April 10th and it was 20°C! It’s now April 12th and it’s 10°C. Oh well, it was nice while it lasted. It was a two-edged sword, needless to say, when it came to the fishing. There were some juicy-looking fiery brown buzzers hatching in wee bursts throughout the day. Only problem was we had blazing brassy sun for the whole day – frazzled again!
However, we got some early sport to dries before the sun got too high. It was good to fish with Derek Kilgour again after Derek taking a bit of a sabatical, and Derek was straight back into the groove, well and truly showing your correspondent up by having the lion’s share of the early dry fly action. Turned out the fish were quite happy to take Derek’s olive shuttlecock CDC and F-fly, but not my Klinkhammer or hopper. No reason for me to stand on ceremony – I put on a shuttlecock – in next to no time I had 2 come at me at once. I jagged the first one, which spooked the second one, which turned and got foul-hooked right up the council gritter! Bad enough, but it was a good 8 pound! It took the fly line out and then just kept going and kept going and kept going… We reckoned it had 70 yards of backing off the reel which put it 100 yards away at its furthest. I literally had a few turns of backing left and was going to have to get on the motor and go after it when it finally stopped and I started to pump it back to the boat as if I was fetching a big cod up from the depths. I got it in! Not bad for the 6 pound Tectan! (Photo top row, second from right)
We both had a bit more sport to the shuttlecocks for a few drifts before the sun got too high and they went off the top – what a waste of all those adults! We anchored-up and had a go swinging buzzer pupes. My turn to have a purple patch. Fish came to a skinny red buzzer and an equally skinny gold-ribbed hare’s ear. Then I got tangled – a real doozie… after that we had to reset the anchor… and after that I stopped for a bite to eat… amazing how that sort of thing can ruin your momentum. Couldn’t get going again. After that we mucked about with damsels and tadpoles and stuff, which was worth a fish or so each. We could see by the other boats that it was slowing down for everyone. With the sun getting a bit lower in the sky we reckoned it was worth pulling up the sash-weights for the last hour and having another go with the dries. The plan nearly paid off as well. There were fish on the pop along the north shore, but they were even trickier than those ones in the morning – neither of us got so much as a look off them!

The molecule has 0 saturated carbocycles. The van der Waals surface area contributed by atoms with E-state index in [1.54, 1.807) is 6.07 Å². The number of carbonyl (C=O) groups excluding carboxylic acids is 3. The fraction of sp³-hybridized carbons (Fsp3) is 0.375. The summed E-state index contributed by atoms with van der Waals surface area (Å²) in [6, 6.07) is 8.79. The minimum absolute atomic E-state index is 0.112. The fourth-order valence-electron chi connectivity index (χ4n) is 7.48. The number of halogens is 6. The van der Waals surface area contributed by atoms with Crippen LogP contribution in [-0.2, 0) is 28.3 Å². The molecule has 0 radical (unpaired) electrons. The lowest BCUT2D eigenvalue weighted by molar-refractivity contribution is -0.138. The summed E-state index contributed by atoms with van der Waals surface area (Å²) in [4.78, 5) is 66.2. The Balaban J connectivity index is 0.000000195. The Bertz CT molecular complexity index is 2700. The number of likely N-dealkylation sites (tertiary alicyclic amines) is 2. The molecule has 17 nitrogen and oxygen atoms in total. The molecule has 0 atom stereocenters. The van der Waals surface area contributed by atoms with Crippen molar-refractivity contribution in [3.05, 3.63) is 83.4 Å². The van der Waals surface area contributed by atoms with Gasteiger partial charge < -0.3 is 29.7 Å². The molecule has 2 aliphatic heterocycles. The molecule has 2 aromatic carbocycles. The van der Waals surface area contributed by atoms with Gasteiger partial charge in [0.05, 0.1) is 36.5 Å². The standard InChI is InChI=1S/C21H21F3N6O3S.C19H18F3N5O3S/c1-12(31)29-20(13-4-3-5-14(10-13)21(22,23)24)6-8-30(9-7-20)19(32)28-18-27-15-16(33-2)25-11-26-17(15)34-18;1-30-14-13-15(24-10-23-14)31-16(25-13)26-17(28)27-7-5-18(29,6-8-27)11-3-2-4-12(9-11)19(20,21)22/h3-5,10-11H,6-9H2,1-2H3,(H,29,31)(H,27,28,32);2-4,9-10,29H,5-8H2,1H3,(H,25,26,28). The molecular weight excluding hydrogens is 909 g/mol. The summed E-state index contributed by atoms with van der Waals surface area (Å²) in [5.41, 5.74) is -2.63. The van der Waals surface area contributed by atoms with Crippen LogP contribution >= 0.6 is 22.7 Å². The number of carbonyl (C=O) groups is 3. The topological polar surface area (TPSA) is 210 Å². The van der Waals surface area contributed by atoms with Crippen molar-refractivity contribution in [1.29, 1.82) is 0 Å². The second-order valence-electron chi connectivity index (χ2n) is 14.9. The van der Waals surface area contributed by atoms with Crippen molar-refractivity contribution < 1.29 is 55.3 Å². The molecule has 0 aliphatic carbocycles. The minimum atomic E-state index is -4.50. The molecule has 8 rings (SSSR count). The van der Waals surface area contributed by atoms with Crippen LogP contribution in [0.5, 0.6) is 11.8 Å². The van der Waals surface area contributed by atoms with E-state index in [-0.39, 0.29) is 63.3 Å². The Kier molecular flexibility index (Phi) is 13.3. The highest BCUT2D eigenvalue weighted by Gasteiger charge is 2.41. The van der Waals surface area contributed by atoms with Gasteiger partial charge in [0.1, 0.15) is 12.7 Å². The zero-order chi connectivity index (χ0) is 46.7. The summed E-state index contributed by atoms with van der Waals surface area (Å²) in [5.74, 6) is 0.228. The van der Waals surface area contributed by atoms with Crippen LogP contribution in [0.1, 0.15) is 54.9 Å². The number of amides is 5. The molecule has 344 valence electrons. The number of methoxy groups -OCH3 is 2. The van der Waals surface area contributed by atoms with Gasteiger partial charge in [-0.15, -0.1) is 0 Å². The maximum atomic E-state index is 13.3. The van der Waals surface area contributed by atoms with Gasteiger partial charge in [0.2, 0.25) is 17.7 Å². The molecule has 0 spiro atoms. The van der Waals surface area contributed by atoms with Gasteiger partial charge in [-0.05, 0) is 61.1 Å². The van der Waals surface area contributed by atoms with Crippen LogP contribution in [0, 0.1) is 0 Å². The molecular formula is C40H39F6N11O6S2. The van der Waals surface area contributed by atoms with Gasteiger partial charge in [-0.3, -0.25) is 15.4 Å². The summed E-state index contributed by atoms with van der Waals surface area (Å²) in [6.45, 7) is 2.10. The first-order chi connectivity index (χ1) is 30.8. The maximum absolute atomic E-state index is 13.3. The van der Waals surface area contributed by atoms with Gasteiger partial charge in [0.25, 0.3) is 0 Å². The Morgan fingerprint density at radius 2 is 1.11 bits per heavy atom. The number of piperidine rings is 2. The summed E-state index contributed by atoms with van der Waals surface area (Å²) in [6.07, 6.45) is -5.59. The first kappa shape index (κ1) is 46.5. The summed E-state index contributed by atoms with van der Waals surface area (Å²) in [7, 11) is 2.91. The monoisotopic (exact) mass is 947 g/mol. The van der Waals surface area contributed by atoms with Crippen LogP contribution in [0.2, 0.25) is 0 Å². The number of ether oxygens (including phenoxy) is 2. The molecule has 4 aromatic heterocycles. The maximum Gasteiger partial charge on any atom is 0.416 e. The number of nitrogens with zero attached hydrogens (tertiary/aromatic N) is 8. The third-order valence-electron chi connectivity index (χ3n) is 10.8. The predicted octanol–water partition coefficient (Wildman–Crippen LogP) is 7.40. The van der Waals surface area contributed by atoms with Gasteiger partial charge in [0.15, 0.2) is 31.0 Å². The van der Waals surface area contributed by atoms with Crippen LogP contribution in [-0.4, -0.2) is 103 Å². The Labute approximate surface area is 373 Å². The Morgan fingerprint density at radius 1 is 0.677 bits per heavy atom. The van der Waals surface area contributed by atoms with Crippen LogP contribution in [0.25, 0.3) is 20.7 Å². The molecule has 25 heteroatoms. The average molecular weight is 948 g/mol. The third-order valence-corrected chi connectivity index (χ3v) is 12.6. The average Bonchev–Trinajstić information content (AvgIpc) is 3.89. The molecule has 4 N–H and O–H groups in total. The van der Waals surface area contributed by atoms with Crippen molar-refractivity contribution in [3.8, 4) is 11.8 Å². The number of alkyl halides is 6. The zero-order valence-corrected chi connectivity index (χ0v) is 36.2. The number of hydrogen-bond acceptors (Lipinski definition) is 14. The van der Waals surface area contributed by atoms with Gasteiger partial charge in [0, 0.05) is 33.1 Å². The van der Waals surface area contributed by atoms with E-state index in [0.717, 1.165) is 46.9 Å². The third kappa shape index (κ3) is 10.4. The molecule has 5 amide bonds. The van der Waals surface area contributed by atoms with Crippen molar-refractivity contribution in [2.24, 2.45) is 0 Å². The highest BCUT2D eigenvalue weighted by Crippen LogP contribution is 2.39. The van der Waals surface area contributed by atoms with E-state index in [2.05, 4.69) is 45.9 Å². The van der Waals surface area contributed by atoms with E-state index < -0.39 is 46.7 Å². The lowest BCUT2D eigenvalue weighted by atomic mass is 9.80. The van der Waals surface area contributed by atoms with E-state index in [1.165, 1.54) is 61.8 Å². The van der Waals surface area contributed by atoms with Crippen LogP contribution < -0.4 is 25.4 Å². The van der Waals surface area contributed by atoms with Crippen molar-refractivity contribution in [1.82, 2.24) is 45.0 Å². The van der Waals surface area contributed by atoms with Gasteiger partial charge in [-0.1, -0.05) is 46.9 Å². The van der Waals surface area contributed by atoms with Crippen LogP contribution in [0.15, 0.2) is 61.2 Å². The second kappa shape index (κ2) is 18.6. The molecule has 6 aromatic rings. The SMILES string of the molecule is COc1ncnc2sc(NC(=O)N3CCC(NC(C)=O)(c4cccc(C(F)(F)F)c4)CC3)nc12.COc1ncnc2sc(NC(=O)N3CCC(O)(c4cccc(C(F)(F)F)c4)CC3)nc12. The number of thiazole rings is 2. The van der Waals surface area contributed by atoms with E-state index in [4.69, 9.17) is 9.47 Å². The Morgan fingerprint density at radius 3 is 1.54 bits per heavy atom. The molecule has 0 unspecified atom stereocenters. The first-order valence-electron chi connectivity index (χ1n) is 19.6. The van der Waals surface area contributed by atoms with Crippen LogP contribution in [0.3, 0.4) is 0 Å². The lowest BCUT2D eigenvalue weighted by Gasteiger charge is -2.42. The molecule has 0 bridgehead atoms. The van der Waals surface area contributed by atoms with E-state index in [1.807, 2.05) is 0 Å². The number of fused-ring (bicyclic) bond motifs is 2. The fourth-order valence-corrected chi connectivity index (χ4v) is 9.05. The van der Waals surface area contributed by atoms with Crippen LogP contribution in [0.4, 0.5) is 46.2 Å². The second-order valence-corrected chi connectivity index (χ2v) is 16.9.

So, to a round up of our other boats (only 3 of them)…
Ed Green and Bob Whyte fished all over the loch, finishing with a round dozen. Ed caught on a peach 444, slow figure-of-eighting Diawl Bachs and a Kate McLaren of all things! Bob had nearly half his fish on a Kate! The rest came to Diawl Bach and damsel, figure-of-eighting an intermediate.
Jamie Tocher and Dave Bertram concentrated on the main basin and washing line tactics on midge-tips, taking 15. Alan Holbrook and Trevor Gibson took root in the main basin, fishing their customary bungs and buzzers for a 17-fish total.
The club’s 8 rods landed a total of 63 fish.
Photos: Canon 7D and 24-105 and 100-400 mm IS lenses.